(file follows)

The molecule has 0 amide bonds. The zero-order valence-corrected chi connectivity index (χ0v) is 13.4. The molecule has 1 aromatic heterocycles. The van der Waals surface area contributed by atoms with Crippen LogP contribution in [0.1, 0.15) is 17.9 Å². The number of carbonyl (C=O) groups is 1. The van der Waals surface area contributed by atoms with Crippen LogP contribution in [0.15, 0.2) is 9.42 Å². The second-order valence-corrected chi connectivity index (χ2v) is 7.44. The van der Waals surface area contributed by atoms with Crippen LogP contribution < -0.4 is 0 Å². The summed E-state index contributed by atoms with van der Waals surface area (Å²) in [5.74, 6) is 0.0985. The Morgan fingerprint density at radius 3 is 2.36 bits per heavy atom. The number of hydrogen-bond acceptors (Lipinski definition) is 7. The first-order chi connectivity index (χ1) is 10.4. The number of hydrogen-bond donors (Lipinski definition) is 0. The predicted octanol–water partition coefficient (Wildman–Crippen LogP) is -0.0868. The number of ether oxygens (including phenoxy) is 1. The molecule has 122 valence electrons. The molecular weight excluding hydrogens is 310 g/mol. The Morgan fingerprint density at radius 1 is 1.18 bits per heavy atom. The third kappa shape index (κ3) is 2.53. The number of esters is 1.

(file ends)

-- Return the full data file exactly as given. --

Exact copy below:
The molecule has 0 amide bonds. The zero-order valence-corrected chi connectivity index (χ0v) is 13.4. The molecule has 1 aromatic heterocycles. The van der Waals surface area contributed by atoms with Crippen LogP contribution in [0.1, 0.15) is 17.9 Å². The number of carbonyl (C=O) groups is 1. The van der Waals surface area contributed by atoms with Crippen LogP contribution in [0.15, 0.2) is 9.42 Å². The second-order valence-corrected chi connectivity index (χ2v) is 7.44. The van der Waals surface area contributed by atoms with Crippen LogP contribution < -0.4 is 0 Å². The summed E-state index contributed by atoms with van der Waals surface area (Å²) in [5.74, 6) is 0.0985. The Morgan fingerprint density at radius 3 is 2.36 bits per heavy atom. The number of hydrogen-bond acceptors (Lipinski definition) is 7. The first-order chi connectivity index (χ1) is 10.4. The number of hydrogen-bond donors (Lipinski definition) is 0. The predicted octanol–water partition coefficient (Wildman–Crippen LogP) is -0.0868. The number of ether oxygens (including phenoxy) is 1. The molecule has 122 valence electrons. The molecular weight excluding hydrogens is 310 g/mol. The Morgan fingerprint density at radius 1 is 1.18 bits per heavy atom. The third kappa shape index (κ3) is 2.53. The number of esters is 1.